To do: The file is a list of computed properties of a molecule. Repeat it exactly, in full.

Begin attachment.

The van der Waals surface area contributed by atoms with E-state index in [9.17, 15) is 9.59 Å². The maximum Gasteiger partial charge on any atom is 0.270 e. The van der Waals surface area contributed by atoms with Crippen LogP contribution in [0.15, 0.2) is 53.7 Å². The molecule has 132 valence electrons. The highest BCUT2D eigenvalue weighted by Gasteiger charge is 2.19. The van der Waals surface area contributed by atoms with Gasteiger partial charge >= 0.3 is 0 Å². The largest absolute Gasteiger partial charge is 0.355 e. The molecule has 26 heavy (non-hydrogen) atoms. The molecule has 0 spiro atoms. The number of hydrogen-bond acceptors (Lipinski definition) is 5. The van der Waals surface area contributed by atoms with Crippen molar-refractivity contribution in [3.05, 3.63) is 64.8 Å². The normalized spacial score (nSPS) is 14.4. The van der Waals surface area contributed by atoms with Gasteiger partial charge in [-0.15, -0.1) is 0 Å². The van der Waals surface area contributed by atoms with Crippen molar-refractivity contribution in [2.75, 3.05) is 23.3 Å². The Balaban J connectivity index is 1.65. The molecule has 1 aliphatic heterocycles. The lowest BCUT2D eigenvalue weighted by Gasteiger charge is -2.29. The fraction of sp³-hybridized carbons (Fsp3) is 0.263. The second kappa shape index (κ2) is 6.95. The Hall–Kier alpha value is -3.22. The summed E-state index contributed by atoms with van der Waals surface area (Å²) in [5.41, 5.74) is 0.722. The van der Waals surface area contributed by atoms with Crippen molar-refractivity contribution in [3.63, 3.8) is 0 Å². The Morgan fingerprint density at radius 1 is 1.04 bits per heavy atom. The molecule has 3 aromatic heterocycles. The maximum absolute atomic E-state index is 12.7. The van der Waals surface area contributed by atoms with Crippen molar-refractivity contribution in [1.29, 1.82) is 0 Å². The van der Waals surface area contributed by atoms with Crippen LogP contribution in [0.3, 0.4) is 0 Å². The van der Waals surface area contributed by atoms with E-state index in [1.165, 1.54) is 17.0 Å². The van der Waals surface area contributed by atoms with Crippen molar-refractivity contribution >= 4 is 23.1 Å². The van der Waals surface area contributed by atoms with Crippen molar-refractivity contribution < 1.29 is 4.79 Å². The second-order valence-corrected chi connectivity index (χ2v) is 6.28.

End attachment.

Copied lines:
The van der Waals surface area contributed by atoms with E-state index in [9.17, 15) is 9.59 Å². The maximum Gasteiger partial charge on any atom is 0.270 e. The van der Waals surface area contributed by atoms with Crippen LogP contribution in [0.15, 0.2) is 53.7 Å². The molecule has 132 valence electrons. The highest BCUT2D eigenvalue weighted by Gasteiger charge is 2.19. The van der Waals surface area contributed by atoms with Gasteiger partial charge >= 0.3 is 0 Å². The largest absolute Gasteiger partial charge is 0.355 e. The molecule has 26 heavy (non-hydrogen) atoms. The molecule has 0 spiro atoms. The number of hydrogen-bond acceptors (Lipinski definition) is 5. The van der Waals surface area contributed by atoms with Crippen molar-refractivity contribution in [3.05, 3.63) is 64.8 Å². The normalized spacial score (nSPS) is 14.4. The van der Waals surface area contributed by atoms with Gasteiger partial charge in [-0.15, -0.1) is 0 Å². The van der Waals surface area contributed by atoms with Crippen molar-refractivity contribution in [2.75, 3.05) is 23.3 Å². The Balaban J connectivity index is 1.65. The molecule has 1 aliphatic heterocycles. The lowest BCUT2D eigenvalue weighted by Gasteiger charge is -2.29. The fraction of sp³-hybridized carbons (Fsp3) is 0.263. The second kappa shape index (κ2) is 6.95. The Hall–Kier alpha value is -3.22. The summed E-state index contributed by atoms with van der Waals surface area (Å²) in [5.41, 5.74) is 0.722. The van der Waals surface area contributed by atoms with Crippen molar-refractivity contribution in [3.63, 3.8) is 0 Å². The Morgan fingerprint density at radius 1 is 1.04 bits per heavy atom. The molecule has 3 aromatic heterocycles. The maximum absolute atomic E-state index is 12.7. The van der Waals surface area contributed by atoms with Crippen molar-refractivity contribution in [1.29, 1.82) is 0 Å². The van der Waals surface area contributed by atoms with Crippen LogP contribution in [0.3, 0.4) is 0 Å². The van der Waals surface area contributed by atoms with E-state index in [1.165, 1.54) is 17.0 Å². The van der Waals surface area contributed by atoms with Crippen molar-refractivity contribution >= 4 is 23.1 Å². The van der Waals surface area contributed by atoms with Crippen molar-refractivity contribution < 1.29 is 4.79 Å². The second-order valence-corrected chi connectivity index (χ2v) is 6.28.